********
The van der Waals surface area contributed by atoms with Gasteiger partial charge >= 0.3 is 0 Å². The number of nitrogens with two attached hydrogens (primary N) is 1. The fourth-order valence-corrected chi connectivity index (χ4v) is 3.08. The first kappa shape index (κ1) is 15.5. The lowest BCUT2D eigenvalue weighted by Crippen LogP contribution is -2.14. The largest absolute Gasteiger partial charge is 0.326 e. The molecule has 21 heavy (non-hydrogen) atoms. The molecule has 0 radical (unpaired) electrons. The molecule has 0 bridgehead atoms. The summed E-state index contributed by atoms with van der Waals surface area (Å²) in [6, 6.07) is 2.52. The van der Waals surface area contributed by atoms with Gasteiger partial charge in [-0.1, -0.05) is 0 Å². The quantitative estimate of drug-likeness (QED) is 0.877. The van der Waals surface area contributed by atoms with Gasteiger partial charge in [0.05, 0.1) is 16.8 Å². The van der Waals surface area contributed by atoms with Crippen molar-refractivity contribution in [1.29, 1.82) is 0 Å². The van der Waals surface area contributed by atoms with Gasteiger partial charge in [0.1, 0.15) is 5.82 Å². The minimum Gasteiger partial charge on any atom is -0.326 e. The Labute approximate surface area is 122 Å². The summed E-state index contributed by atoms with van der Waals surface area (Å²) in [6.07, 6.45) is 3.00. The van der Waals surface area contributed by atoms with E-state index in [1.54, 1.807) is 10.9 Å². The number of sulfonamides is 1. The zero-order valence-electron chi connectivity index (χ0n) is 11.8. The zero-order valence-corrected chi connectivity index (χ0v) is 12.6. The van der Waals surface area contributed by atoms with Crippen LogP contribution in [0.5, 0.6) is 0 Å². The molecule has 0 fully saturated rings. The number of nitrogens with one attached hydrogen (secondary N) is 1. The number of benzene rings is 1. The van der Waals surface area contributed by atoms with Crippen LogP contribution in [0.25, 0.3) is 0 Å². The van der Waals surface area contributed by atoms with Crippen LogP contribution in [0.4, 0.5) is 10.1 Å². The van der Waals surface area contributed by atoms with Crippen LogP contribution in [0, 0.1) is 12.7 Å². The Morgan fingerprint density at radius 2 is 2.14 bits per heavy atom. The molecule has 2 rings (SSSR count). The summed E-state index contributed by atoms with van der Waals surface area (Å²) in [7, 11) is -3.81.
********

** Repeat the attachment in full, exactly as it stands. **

The van der Waals surface area contributed by atoms with Gasteiger partial charge >= 0.3 is 0 Å². The number of nitrogens with two attached hydrogens (primary N) is 1. The fourth-order valence-corrected chi connectivity index (χ4v) is 3.08. The first kappa shape index (κ1) is 15.5. The lowest BCUT2D eigenvalue weighted by Crippen LogP contribution is -2.14. The largest absolute Gasteiger partial charge is 0.326 e. The molecule has 21 heavy (non-hydrogen) atoms. The molecule has 0 radical (unpaired) electrons. The molecule has 0 bridgehead atoms. The summed E-state index contributed by atoms with van der Waals surface area (Å²) in [6, 6.07) is 2.52. The van der Waals surface area contributed by atoms with Gasteiger partial charge in [-0.1, -0.05) is 0 Å². The quantitative estimate of drug-likeness (QED) is 0.877. The van der Waals surface area contributed by atoms with Gasteiger partial charge in [0.05, 0.1) is 16.8 Å². The van der Waals surface area contributed by atoms with Crippen molar-refractivity contribution in [1.29, 1.82) is 0 Å². The van der Waals surface area contributed by atoms with Gasteiger partial charge in [0.1, 0.15) is 5.82 Å². The minimum Gasteiger partial charge on any atom is -0.326 e. The Labute approximate surface area is 122 Å². The summed E-state index contributed by atoms with van der Waals surface area (Å²) in [6.07, 6.45) is 3.00. The van der Waals surface area contributed by atoms with E-state index in [1.54, 1.807) is 10.9 Å². The number of sulfonamides is 1. The zero-order valence-electron chi connectivity index (χ0n) is 11.8. The zero-order valence-corrected chi connectivity index (χ0v) is 12.6. The van der Waals surface area contributed by atoms with Crippen LogP contribution in [0.5, 0.6) is 0 Å². The molecule has 0 fully saturated rings. The number of nitrogens with one attached hydrogen (secondary N) is 1. The number of benzene rings is 1. The van der Waals surface area contributed by atoms with Crippen LogP contribution in [0.25, 0.3) is 0 Å². The van der Waals surface area contributed by atoms with Crippen LogP contribution in [0.4, 0.5) is 10.1 Å². The van der Waals surface area contributed by atoms with Crippen LogP contribution in [0, 0.1) is 12.7 Å². The Morgan fingerprint density at radius 2 is 2.14 bits per heavy atom. The molecule has 2 rings (SSSR count). The summed E-state index contributed by atoms with van der Waals surface area (Å²) in [7, 11) is -3.81.